The last two years have been a trying time for converts to Judaism in both the United States and Israel. With very little warning, the status of individuals who make the highly personal and private decision to convert to Judaism has become the lynchpin in a massive shift in Israeli rabbinic authority and, through a new kind of religious imperialism, a robust assertion of power over both Israeli policy and the American rabbinate.
Converts to Judaism in Israel have often found themselves in the middle of a uniquely Israeli culture war. There, conversion is not just a matter of individual choice and identity, but of national identity and state policy, with its own bureaucracy under the auspices of the chief rabbinate. In the early days of the state, placing “personal status” issues under a chief rabbi who was reflexively Zionist seemed of little consequence in a homogeneously Jewish and Ashkenazi society. But the question of conversion intensified in the 1980s, the unintended result of welcoming hundreds of thousands of Soviet Jewish immigrants to Israel. To streamline these olim into full Jewish citizenship in Israel, the Israeli government has attempted — in concert with religious authorities — solutions that converted them without undermining the halakhic integrity of the chief rabbinate. The latest attempt is the Conversion Authority, formerly supervised by Religious Zionist Rabbi Chaim Druckman.
In the U.S., matters have always been different. Religious identity here is a personal matter, largely devoid of implications beyond the synagogue walls. While issues of denominationalism — whether Orthodox authorities would accept Reform or Conservative converts — are a real part of American Jewish politics, they have little impact on a convert’s acceptance into the American Jewish community. And if American Jews, converted under Orthodox auspices in the U.S., made aliyah they could usually count on their conversions being recognized by the chief rabbinate, regardless of the specific affiliation of the Orthodox rabbi who supervised them.
But in the last year the status quo in both countries has been dramatically upset by two separate but linked incidents. The first was the decision made by the Great Rabbinical Court of Israel to affirm a decision by the Bet Din ha- Gadol of Ashdod that invalidated the Jewish status of a woman converted by the state Conversion Authority under Rabbi Druckman. Audaciously, in a decision penned by R. Avraham Sherman, the council then declared all conversions performed by Rabbi Druckman’s commission retroactively invalid. And Rabbi Druckman, aged 75, was forcibly retired, ostensibly because he had reached the maximum age of service under civil service laws.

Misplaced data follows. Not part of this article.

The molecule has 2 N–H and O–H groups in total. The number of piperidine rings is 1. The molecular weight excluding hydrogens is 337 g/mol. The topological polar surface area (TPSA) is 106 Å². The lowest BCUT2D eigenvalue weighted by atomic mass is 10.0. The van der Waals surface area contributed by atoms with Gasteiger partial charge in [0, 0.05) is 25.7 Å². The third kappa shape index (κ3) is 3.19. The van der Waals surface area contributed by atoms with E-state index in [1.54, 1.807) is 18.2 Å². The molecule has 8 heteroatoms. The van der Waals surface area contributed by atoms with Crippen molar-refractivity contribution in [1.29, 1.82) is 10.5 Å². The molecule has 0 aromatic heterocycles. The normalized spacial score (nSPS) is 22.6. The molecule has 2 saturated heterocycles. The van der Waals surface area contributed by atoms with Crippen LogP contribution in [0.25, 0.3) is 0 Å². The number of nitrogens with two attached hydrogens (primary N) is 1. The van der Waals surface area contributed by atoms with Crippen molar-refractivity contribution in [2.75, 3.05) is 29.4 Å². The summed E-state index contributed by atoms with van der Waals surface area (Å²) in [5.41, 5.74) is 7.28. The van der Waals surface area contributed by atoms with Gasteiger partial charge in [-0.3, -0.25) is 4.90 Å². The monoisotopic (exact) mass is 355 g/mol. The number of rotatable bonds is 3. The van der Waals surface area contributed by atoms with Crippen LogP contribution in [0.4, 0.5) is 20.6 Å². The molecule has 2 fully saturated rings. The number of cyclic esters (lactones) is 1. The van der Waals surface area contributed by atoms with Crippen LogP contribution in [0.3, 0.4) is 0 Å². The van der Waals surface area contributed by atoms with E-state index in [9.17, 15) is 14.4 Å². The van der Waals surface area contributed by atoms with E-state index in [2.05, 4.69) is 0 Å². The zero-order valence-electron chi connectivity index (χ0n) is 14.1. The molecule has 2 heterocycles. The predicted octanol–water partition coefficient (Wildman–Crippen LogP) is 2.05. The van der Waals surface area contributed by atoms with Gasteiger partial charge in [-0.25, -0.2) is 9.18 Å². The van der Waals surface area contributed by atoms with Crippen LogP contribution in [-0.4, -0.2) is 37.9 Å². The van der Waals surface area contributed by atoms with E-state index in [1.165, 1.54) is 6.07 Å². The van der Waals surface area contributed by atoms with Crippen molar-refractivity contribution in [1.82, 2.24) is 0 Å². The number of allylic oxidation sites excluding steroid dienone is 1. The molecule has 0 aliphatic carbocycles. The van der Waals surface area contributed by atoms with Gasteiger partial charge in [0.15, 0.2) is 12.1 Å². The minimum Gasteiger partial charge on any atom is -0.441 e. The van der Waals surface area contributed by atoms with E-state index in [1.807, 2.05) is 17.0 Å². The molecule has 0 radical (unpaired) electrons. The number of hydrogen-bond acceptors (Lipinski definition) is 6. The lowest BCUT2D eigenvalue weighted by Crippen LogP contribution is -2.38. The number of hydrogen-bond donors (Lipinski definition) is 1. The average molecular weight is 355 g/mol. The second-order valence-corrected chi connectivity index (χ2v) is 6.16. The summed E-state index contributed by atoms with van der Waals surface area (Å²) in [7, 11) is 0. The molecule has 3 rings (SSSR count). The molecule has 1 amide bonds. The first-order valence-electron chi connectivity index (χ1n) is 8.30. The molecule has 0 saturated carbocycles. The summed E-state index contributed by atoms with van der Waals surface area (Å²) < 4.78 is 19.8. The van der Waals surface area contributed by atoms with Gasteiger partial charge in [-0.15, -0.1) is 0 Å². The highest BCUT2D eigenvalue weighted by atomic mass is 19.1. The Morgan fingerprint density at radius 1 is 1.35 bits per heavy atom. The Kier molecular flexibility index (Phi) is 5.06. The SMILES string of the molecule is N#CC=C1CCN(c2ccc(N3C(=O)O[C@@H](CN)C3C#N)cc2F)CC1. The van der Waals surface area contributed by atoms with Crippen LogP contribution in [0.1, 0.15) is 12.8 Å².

Further, in recent years, the Israeli state rabbinate has turned its attention to the Rabbinical Council of America (RCA), one of the two largest Orthodox institutional bodies in the U.S. In a decision contrary to the entire history of the relationship between the RCA and the chief rabbinate, Sephardic Chief Rabbi Shlomo Amar, whose portfolio includes authority over the status of converts, announced that individuals who converted under the auspices of the RCA would no longer be uniformly accepted as Jews in Israel. Seemingly in response, last February the RCA created the “Gerus Policies and Standards” (GPS), which identified a list of fifteen acceptable batei din in the U.S. that would be acceptable to the chief rabbinate as the only sanctioned bodies to perform conversions.
As conversion is a complex and sensitive process, it makes sense to argue that it is best handled by experts — rabbis with the knowledge to ensure that the individual convert is fully aware of the implications of their choice and the moral responsibility that it entails. While experts should have the best interests of both the convert and the institutions they represent at heart, these recent incidents seem to highlight the injection of more dubious concerns into the mix, even if the principal players act in good faith. There is the issue, most obviously, of the phenomenon Samuel Heilman has aptly described as a “slide to the right,” the ascendance of a conservative, rigid, and isolationist tendency in the Orthodox world, achieving what could be its most muscular expansion of power in Israel and beyond. There is a representative of the Israeli chief rabbinate, no longer simply a reliable dati leumi (national religious) extension of the government, undermining with impudence the decisions of an Israeli state agency. Related is the perception (whether correct or not) of the American rabbinate knuckling under to a foreign state authority, essentially surrendering its prerogative to adjudicate in a major aspect of modern American Jewish life to the Israeli chief rabbinate.
But it is the human cost that is the most disconcerting. From the woman whose longtime status as a Jew living in Israel has been nullified (along with her children, who are now no longer Jewish according to the chief rabbinate), to the American Jew whose conversion was supervised by a rabbi in good standing in the RCA but is now left off the new list (and the names of those left off indeed comprise very prominent names in the Modern Orthodox world), and who now lives in perpetual doubt about his status, it is difficult to quantify the major damage these maneuverings have wrought. Regardless of the principles at stake, whether to streamline entrance of immigrants into Israeli society, or preserve an ideal of religious purity, there is something gratuitously cruel about the use of converts in service of any agenda, regardless of the side of the combatants. No converts ask to be fodder for Jewish culture wars; indeed, few ask for more than to simply live their lives as Jews, accepted as full members of their communities. All power struggles have their victims; it is a dark time in the Jewish world that those victims are the ones least able to defend themselves.email print